Oldbury Power Station

OPSBirds

Introduction

The power station is owned by Magnox and is in the process of being de-commissioned.

The site consists of a variety of habitats, and this is its attraction. The site is on the banks of the River Severn, with its enormous mudflats. Three old lagoons are in various states of disuse. These lagoons were large settling tanks, used during the dredging process for the tidal reservoir. The fine Severn silt is settled from the water, before it is discharged back to the river. The mud has to be removed, as the licence to operate the power station only allows water to be discharged into the Severn, and no solids. There is also a Nature Trail, with orchard, meadows, woods and ponds.

The power station entrance.

Access

General access is via public footpaths, which surround the power station. The main route is the Severn Way, which runs along the coast of the River Severn. Follow signs to large visitor's car park (on right just past entrance).

Historically, access to the lagoons was gained by writing requesting this. And when visiting, permission to visit the lagoons, Nature trail and hide was requested at the Gate House. However, since the site has started to be de-commissioned, public access seems to be allowed to the Lagoons without prior permission.

Description of Site

Lagoon 1 - This is the oldest settling tank, and is now little more than a cow field, which floods in winter. However, the floods do attract ducks, waders and gulls at high tide. They consist mainly of Lapwing, Curlew and Dunlin. The numbers of Teal, Wigeon, Mallard and Shelduck depend on the level of water in the lagoon. Also Herons and Little Egret roost. The birds are very susceptible to disturbance when it contains some water (in winter). It can be viewed very well from viewing points - see Map of OPS. For instance, with caution it is possible to view the lagoon from next to the outflow pipe platform near the Severn, which is now overgrown. Attracts yellow wagtail, stonechats and wheatears on passage. Buzzards are usually circling overhead.

Lagoon 2 - This is also a disused settling tank. It is currently home to a scrubby habitat, with a small reedbed at its southern end. Reed Warblers, Reed Bunting and Whitethroat breed. Water Rail are present in winter when water remains in the reeds. Stonechat over-winter. Whinchat can be seen on passage. Also, the surrounding hedges are attractive to passage warblers. Grasshopper Warblers have been present some years in the low scrub on the lagoon. Kestrels have bred, and hunt the grasslands. A wildlife pond just to the west of the lagoon is good for dragonflies. Migrant Clouded-Yellow butterflies can be seen around the lagoon or along the shore in autumn.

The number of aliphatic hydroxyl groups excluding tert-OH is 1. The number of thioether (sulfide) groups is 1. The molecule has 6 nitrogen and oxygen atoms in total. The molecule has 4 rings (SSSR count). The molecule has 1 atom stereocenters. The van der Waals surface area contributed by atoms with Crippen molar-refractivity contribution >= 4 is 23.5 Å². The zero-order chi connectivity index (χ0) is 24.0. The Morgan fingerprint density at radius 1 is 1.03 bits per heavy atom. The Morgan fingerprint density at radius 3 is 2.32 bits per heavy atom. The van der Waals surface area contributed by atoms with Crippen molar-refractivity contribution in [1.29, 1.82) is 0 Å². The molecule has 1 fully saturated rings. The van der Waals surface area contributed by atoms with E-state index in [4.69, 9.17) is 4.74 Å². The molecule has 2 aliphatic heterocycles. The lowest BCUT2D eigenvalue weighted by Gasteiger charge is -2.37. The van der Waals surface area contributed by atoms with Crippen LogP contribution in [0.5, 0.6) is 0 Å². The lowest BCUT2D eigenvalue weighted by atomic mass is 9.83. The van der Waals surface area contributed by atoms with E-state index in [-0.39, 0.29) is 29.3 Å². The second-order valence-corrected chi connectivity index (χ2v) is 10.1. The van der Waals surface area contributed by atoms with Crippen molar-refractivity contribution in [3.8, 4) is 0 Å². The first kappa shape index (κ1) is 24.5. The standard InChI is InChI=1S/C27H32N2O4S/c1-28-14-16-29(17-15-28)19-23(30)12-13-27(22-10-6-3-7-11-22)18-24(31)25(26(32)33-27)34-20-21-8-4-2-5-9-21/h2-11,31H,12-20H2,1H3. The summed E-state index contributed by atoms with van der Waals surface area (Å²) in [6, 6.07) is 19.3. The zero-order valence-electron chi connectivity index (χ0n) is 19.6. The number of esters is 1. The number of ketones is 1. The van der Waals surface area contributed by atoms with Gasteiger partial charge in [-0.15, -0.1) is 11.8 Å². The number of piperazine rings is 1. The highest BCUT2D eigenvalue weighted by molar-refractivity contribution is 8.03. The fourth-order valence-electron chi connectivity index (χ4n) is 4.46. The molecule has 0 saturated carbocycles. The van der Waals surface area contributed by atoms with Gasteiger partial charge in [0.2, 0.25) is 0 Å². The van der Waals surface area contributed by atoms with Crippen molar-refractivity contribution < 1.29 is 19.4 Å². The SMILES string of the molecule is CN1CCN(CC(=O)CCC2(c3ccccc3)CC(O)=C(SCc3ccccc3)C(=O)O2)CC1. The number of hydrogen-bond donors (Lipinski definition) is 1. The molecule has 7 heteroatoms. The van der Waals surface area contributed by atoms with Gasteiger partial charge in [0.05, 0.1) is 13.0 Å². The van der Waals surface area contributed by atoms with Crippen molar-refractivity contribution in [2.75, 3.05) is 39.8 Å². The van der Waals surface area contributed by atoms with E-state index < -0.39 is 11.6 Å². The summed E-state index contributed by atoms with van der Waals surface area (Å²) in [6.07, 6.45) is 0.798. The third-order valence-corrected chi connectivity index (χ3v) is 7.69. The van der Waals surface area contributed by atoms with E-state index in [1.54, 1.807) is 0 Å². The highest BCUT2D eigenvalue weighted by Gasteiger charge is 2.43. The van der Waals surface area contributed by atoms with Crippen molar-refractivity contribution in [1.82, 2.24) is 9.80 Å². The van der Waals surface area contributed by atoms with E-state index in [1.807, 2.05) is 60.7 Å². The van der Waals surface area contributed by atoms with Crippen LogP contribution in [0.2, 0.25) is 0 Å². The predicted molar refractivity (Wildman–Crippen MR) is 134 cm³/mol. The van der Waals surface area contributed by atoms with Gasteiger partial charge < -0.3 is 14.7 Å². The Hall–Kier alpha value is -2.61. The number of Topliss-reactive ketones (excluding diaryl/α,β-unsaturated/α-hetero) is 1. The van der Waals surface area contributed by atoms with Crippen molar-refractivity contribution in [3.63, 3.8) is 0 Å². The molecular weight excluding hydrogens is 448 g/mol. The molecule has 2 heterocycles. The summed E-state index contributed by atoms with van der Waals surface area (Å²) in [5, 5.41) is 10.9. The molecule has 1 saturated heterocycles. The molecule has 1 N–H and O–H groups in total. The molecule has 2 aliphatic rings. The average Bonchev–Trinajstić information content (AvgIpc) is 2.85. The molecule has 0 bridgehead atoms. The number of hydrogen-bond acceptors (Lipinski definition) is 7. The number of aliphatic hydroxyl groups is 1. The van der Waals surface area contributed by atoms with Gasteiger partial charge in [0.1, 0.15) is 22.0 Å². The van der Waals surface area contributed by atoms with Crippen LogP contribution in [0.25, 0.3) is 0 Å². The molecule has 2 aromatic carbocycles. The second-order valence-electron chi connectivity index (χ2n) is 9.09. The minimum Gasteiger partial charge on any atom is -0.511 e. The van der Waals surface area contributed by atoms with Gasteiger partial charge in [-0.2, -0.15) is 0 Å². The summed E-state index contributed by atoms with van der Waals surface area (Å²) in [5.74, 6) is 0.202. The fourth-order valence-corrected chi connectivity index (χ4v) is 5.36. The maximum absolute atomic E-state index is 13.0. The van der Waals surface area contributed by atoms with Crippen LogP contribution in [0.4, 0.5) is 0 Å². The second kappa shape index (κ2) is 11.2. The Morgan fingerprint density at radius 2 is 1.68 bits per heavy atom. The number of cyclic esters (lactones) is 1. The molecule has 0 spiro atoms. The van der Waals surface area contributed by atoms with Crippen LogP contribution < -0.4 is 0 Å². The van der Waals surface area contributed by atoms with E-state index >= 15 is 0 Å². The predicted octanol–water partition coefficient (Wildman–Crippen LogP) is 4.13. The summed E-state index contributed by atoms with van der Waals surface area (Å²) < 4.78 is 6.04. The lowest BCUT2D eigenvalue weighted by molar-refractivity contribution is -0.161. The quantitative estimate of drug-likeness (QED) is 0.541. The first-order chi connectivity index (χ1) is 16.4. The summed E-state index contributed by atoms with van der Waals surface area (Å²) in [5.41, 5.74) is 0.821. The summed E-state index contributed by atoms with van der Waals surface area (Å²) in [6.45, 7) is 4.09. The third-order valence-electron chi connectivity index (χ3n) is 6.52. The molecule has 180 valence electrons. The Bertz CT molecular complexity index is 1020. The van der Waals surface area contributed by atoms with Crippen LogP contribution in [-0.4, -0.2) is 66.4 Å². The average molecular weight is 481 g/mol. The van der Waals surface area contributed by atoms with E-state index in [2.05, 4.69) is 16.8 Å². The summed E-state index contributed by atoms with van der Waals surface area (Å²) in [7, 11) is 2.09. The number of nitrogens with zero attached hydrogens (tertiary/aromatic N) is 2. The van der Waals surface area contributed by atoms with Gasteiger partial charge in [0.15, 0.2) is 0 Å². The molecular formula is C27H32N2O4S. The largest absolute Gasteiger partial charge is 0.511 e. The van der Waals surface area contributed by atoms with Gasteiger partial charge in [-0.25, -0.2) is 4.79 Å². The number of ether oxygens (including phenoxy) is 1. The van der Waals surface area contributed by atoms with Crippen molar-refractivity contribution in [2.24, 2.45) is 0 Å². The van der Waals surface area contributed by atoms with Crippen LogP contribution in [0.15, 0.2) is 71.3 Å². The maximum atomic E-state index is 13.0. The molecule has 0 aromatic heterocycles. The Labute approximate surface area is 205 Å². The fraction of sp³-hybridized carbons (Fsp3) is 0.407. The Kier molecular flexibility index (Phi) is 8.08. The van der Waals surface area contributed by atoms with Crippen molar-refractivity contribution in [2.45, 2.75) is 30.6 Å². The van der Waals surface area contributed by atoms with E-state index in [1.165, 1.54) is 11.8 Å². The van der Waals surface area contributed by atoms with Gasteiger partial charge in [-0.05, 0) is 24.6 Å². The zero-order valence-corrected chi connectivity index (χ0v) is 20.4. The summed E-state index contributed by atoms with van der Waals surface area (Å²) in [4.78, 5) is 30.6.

Lagoon 2 from southern end (Jan 2004).

Lagoon 3 - This is the settling tank which ceased to be used in 2016 (having been created in 1994). The hide situated on the southern bank (accessed by following signs from the road at the entrance to the site) is now pretty much redundant. The main High Tide roost of waders and gulls used to be here, but there is now too much vegetation. Linnets, Chaffinch, Stock Dove and Reed Bunting flock here in winter. The main reedbed is at the West end, and is extending to the rest of the Lagoon. But scrub is now starting to develop. The pylons around the site and blue reactor towers are always worth checking - for Peregrines, other raptors and Ravens (increasingly common).

Lagoon 3 from hide (Feb 2004).

The lake behind the hide usually has Tufted Duck (with accompanying Ring-Necked Duck in 2003), Moorhen and Coot; plus Mute Swans and Canada Geese have bred.

Lake as seen from the hide (showing one of the pylons favoured by Peregrine). (Feb 2004)

River Severn - Running along the North side of the site is the River Severn. At this point the river is tidal, and about a mile wide. At Low Tide, vast mud flats are exposed, which attract hundreds of Curlew (which prefer to roost west of the power station site, by Oldbury yacht club) and huge numbers of gulls. Whimbrel join the Curlew on passage. Redshank patrol the banks. Small numbers of Dunlin stick to the waters edge, and can be joined by other small waders on passage (e.g. Sanderling, Curlew Sandpiper and Little Stint). The area just north of the site (towards what used to be the Windbound Inn, Shepperdine) is good for waders and duck (hundreds of Teal and Wigeon). A large tidal reservoir encloses the near bank of the river, built to give access to water at low tide. This can hold storm-blown and passage birds - anything can turn up ! Manx Shearwater, Common Scoter, Little Terns and a Sabine’s Gull have all been seen here. The rocky and seaweed covered walls of the reservoir hold about 50 Turnstone in winter, which roost on the green buoy in the river at Shepperdine. The River is a 'highway' for passage birds; waders, gulls, terns and the odd skua. Sea-watching can be good (with patience !) starting at least 3 hours before High Tide. Especially with a wind from the NE in Spring, or SW in Autumn.

River Severn mudflats and tidal reservoir (Jan 2004).

Nature Trail - The orchard, next to the car park, holds Fieldfares and Redwings in winter. The meadows are favoured by Green Woodpeckers, which have bred on-site. There are usually Bullfinches and tit flocks in the hedges, and increasingly Great Spotted Woodpeckers and Treecreepers as the woodlands mature around the site.

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Copyright.
Last revised: 10 October 2018.